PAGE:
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letterboxThe visual effect when a wide screen movie is displayed on an earlier standard TV (SDTV) set. The video frame spans the full width of the TV screen, but because of the difference in aspect ratios (wide screen movie vs. more square TV screen), the vertical height of the frame is reduced. The unused top and bottom areas of the screen appear as black bars.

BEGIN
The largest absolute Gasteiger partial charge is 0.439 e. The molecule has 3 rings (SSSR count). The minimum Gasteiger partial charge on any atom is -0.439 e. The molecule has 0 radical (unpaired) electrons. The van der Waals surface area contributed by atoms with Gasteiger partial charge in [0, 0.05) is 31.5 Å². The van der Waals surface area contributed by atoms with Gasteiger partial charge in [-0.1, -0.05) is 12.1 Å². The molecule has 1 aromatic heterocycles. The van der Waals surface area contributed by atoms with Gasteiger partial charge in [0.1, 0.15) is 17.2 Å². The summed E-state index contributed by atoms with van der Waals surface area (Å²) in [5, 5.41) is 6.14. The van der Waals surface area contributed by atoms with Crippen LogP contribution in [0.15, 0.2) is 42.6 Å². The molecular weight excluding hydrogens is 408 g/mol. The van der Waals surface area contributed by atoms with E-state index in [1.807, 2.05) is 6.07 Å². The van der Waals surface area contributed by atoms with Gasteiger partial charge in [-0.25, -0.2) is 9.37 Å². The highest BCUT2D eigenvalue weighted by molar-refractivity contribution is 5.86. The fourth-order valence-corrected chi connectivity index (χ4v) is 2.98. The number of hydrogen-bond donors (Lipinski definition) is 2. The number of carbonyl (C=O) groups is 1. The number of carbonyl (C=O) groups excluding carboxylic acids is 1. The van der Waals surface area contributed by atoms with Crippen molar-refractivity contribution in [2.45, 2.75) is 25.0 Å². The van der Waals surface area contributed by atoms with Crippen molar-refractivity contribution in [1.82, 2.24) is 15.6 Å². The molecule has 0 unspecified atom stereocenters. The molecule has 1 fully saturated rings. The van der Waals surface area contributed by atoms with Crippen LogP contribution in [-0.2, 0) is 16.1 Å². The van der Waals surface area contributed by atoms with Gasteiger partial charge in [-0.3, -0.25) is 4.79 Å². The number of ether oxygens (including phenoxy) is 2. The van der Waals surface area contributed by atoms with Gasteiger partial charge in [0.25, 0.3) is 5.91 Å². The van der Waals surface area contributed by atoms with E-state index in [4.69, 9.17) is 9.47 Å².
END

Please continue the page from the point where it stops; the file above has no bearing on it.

Black Bars Are Still Present
Many major motion pictures are shot in full panoramic format with aspect ratios that are even wider than today's 16:9 wide screen TVs. As a result, the letterbox black bars still show, although not as thick as when displayed on a standard 4:3 screen (see aspect ratio for comparison). The term "letterbox" was coined because the wide frame resembles a letter envelope. Contrast with pan & scan. See pillarbox and anamorphic DVD.
|Standard Vs. Wide Screen TV|
|When a wide video or movie plays on a standard TV (left), the image is reduced vertically, producing the letterbox effect. (Image courtesy of Intergraph Computer Systems.)|